(CNN) — India is undergoing a dramatic transformation.
With 10 million people flocking each year to its colorful, noisy and bustling cities, the country is facing the largest urban migration in history.
As the Asian giant's economy continues to flourish, places such as Kolkata, Chennai and Ahmedabad are creating unprecedented opportunities for their burgeoning workforces.
But beyond the numbers, what is life like in India's cities? We asked Instagrammers to give us an insider's guide, showing us the places, buildings and activities that make each city tick. We've ventured beyond Mumbai and Delhi to five diverse corners of the Republic.
The kaleidoscope of stunning images reveals a changing India, where old and new are morphing to create an eclectic and fascinating landscape.
Located in the eastern corner of India, Kolkata is a vibrant metropolis of 4.5 million people. When taking in the 14 million residents of the surrounding area, it is India's third largest city after Mumbai and Delhi.
As Calcutta, it was India's capital during the British Raj and the base of the East India Company, which built the city's port, opening up lucrative commodity routes between India, China and Europe.
Today Kolkata has become a major hub for IT firms, based in Bidhannagar -- a satellite town built in the 1960s. Nicknamed "Salt Lake City," it was constructed on a reclaimed salt lake -- the road to which can be seen in Rakesh Kumar Das's beautifully minimalist Instagram.
Kolkata's New Town houses India's largest football stadium -- rival home teams East Bengal and Mohun Bagun are the country's most popular. Kolkatan Instagrammer Orijit Basu captured the city's unique football status with a perfectly-timed shot of a boy playing in Kolkata's old center.
"Cricket is the most popular game in India, but ... football is in the veins of Kolkata," said the 39 year-old. "Sachin Tendulkar (a legendary Indian cricketer) and Lionel Messi are equally popular in this city!"
From the elegant criss-crossing of old tram tracks by rickshaws to the almost palpable scents of the vast flower market at Mallick Ghat -- we love the old romance of Kolkata reflected in these shots.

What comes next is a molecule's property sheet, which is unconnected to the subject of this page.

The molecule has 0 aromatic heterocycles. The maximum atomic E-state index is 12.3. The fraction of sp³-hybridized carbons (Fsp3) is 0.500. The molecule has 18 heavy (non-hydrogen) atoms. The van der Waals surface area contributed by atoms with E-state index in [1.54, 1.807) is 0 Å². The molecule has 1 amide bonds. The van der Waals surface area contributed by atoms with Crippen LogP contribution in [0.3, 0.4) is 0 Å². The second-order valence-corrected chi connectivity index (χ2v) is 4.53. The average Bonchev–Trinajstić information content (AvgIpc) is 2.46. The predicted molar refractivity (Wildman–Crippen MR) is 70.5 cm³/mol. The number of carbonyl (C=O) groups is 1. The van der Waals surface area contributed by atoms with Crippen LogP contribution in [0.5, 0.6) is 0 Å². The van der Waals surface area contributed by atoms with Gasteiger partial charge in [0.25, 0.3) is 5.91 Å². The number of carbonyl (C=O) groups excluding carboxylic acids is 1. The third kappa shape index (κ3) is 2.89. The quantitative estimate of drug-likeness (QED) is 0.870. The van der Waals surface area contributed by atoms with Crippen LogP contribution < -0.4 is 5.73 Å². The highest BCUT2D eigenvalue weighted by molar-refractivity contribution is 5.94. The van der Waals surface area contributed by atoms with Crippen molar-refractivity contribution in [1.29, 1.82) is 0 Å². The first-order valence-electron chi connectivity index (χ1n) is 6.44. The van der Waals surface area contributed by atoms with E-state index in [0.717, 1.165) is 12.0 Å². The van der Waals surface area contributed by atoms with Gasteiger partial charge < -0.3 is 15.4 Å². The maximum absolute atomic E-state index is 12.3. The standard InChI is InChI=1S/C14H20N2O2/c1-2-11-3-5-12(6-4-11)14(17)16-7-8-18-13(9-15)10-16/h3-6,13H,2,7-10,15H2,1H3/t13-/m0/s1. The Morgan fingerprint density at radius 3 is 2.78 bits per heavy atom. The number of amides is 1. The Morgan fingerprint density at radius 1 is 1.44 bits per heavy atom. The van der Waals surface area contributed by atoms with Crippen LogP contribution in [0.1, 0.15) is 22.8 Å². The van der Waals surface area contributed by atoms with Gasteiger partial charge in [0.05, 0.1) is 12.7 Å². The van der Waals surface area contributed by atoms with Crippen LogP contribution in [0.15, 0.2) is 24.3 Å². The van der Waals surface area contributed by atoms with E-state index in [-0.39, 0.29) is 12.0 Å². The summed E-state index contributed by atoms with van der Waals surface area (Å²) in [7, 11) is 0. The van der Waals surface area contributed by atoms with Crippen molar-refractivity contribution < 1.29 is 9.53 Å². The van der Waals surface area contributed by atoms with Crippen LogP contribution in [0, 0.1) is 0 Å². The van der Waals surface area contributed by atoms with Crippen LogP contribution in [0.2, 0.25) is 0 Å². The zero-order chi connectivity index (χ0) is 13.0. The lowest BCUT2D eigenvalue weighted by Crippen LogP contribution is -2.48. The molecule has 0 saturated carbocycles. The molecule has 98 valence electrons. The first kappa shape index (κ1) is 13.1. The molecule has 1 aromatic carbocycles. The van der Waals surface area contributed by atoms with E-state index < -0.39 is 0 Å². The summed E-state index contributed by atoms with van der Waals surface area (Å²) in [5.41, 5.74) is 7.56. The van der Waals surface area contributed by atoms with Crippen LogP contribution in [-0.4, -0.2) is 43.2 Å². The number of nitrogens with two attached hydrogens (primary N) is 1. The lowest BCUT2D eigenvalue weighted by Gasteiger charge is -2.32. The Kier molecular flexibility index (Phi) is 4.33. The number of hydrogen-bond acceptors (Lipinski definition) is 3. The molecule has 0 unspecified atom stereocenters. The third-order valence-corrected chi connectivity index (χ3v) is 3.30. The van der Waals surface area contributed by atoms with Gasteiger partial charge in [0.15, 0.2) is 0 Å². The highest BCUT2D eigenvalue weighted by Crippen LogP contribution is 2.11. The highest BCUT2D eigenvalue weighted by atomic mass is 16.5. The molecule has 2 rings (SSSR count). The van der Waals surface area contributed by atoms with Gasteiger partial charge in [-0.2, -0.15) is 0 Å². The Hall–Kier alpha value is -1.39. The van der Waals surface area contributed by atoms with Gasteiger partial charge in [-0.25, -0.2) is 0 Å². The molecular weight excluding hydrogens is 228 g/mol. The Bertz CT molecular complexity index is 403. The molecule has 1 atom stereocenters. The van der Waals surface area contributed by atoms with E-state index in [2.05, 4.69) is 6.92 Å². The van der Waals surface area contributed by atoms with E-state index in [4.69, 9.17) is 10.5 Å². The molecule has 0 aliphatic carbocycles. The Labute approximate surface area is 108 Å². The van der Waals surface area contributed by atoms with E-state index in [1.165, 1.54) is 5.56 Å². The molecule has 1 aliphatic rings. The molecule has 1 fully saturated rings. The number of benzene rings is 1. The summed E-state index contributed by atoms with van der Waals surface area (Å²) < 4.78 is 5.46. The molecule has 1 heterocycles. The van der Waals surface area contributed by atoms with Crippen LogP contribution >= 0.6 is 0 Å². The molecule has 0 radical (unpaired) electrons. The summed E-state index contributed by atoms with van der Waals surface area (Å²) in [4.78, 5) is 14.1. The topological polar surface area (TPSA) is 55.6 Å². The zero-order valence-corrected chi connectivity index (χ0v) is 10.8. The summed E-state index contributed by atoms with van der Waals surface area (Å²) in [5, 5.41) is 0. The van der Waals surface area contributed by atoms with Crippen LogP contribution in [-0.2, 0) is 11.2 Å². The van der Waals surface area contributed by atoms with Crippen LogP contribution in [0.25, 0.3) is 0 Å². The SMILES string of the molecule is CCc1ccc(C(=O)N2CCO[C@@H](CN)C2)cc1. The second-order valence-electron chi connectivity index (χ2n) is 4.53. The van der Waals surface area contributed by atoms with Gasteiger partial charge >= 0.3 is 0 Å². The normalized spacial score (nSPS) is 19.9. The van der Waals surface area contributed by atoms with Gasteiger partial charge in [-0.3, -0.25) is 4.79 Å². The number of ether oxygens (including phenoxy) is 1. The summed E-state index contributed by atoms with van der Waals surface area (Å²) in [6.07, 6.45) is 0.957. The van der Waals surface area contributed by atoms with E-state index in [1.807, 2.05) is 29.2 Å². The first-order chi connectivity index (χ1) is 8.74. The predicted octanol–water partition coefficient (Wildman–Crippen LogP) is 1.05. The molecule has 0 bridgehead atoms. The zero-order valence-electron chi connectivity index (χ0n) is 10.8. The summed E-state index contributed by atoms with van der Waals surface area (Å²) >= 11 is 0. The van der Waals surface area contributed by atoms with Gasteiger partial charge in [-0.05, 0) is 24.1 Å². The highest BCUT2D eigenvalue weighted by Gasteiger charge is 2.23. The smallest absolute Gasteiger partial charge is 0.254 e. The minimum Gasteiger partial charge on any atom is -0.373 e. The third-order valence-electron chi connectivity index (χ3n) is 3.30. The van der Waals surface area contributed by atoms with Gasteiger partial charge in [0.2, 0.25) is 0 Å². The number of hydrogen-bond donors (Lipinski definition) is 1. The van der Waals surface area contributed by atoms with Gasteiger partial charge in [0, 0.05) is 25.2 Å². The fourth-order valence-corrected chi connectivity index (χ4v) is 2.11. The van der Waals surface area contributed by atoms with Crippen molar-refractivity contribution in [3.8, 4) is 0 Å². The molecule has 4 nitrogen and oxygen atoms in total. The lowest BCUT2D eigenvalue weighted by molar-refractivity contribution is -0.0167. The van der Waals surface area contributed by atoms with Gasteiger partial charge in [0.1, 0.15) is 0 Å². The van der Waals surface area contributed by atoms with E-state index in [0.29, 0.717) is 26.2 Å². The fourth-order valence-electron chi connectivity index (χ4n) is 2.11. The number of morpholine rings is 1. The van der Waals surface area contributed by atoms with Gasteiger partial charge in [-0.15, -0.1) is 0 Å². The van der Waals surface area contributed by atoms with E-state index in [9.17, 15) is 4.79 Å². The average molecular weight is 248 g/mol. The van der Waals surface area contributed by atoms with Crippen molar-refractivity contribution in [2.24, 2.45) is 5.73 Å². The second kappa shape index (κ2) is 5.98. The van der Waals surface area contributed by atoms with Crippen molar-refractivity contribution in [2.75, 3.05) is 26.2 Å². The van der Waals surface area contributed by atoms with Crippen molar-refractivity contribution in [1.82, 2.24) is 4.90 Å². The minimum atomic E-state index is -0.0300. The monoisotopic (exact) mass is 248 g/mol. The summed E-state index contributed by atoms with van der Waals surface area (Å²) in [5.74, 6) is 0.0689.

This city of 5.6 million people in the northwestern state of Gujarat, has a textile industry that rivals that of Mumbai and a substantial pharmaceutical sector. Designated to be one of Narendra Modi's "smart cities", plans to construct a metro are underway.
Ahmedabad's beautifully-preserved old center, however, offers a peek into the past, with its "pols" -- traditional Gujarati housing clusters of ornately-carved wooden buildings that accommodate between 10 and 50 families.
Aersh Ahmad, 29, is a pharmaceutical business owner who manages the group Instagram Ahmedabad. He lives in a pol in the city's historic center. "People live in a very close society, where neighbors are very close to each other," he said. "Everyone knows each other, eats together. If you leave your house unlocked it's ok. Gujarati people think everyone is their brother, even if they are strangers.
"There are a lot of corporate buildings, malls and multiplexes coming up in Ahmedabad, but they are preserving the old center."
Spot a boy in the peeling yellow doorway of a pol in Yash Sheth's Instagram, and be mesmerized by Ahmad's shots of the city's kite festival. Don't miss the beautiful stepwell in nearby Adalaj -- built in the 15th century, villagers descended its five staircases to drink, wash and bathe.
Chennai, in the eastern state of Tamil Nadu, is one of India's major economic and cultural hubs. Known as "the Detroit of India" for its automobile industry, the city also boasts thriving IT, finance and healthcare sectors, and one of India's oldest museums.